Shock wave-induced flow features in concave profiles
MacLucas, David Arthur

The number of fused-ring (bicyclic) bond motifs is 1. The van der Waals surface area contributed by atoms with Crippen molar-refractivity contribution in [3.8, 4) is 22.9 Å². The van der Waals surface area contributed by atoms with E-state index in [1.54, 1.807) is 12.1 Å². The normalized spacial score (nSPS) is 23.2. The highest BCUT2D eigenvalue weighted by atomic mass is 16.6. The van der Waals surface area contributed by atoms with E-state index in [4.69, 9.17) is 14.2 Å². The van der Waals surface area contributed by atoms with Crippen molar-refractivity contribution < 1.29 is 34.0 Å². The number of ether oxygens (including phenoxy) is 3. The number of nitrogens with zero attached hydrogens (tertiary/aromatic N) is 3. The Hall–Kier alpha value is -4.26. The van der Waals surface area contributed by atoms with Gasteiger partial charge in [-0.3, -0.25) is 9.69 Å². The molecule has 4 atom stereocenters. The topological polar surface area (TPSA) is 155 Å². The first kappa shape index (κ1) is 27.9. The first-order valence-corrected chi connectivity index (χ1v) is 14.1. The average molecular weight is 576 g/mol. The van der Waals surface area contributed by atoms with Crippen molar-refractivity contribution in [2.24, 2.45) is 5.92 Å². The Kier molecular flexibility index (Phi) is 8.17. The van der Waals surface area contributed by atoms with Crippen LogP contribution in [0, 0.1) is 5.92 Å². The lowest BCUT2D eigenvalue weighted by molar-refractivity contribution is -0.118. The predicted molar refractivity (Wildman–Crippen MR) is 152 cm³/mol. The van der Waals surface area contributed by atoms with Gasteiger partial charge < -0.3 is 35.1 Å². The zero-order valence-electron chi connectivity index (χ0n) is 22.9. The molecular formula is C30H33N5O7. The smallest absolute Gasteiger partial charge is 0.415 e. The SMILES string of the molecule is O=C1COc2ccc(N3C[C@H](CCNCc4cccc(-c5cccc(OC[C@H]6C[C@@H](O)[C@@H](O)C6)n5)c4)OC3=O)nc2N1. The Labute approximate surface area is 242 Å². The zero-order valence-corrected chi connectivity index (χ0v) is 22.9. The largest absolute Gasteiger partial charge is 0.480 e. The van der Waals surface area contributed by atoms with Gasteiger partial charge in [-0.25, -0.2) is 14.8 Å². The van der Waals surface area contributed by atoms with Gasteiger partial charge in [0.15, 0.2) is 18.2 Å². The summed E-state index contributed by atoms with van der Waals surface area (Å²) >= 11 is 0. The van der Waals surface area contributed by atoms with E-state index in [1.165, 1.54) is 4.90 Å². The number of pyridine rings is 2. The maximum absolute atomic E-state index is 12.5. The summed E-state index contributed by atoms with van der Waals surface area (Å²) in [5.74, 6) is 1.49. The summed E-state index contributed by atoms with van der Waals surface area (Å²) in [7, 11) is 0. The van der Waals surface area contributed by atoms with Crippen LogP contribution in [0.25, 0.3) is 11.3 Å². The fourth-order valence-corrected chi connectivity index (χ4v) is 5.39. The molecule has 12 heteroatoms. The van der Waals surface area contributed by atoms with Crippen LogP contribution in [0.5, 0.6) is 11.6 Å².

This work provides an in-depth study into the development of a complex two-dimensional flow field resulting from the interaction of a plane shock wave in air with concave profiles. Of particular interest are the development of reflection patterns of the incident shock wave at the profile wall and the process of gas dynamic focus. These principal flow features are examined across a wide range of different reflector shapes using both experimental and CFD approaches. The size of the various reflector shapes were specified by varying their depth-toaperture where models ranged from 0.2 to 1. Model apertures for numerical test pieces were fixed at 160 mm; experimental test pieces ranged from 140 A 160mm. The strength of the incident plane shock wave was limited to 1.2 1.45 S M . The principal flow features were established and examined experimentally using qualitative and quantitative flow visualization techniques supplemented with numerical results. Timeresolved high-speed imaging was used to capture the interaction providing the unique ability to track the various transient flow features over the course of the interaction. The variation of the principal flow features were examined by testing a large group of profiles using an experimentally-validated Euler-based CFD code. The depth-to-aperture ratio of the profile and the incident shock strength were shown to be the two primary factors that influenced the maximum pressure amplification at focus and the focus mechanism. Increases in the depth-to-aperture ratio increased the maximum pressure amplification observed at focus. This occurred due to a combination of factors including: the strengthening of the individual shock waves involved in focus; the duration of focus and the strengthening of a compressive flow field that develops adjacent to the shock system during focus. The compressive flow field adjacent to the shock system at focus was shown to be of great importance to the focus process. Parabolic or weighted catenaries with depth-toaperture ratios between 0.7 and 0.75 developed a new focus mechanism consisting of multiple foci. This new focus mechanism was shown to produce significant peak pressure amplifications. Recommendations for further study include high resolution experimental and/or CFD studies of gas dynamic focus in deep profiles.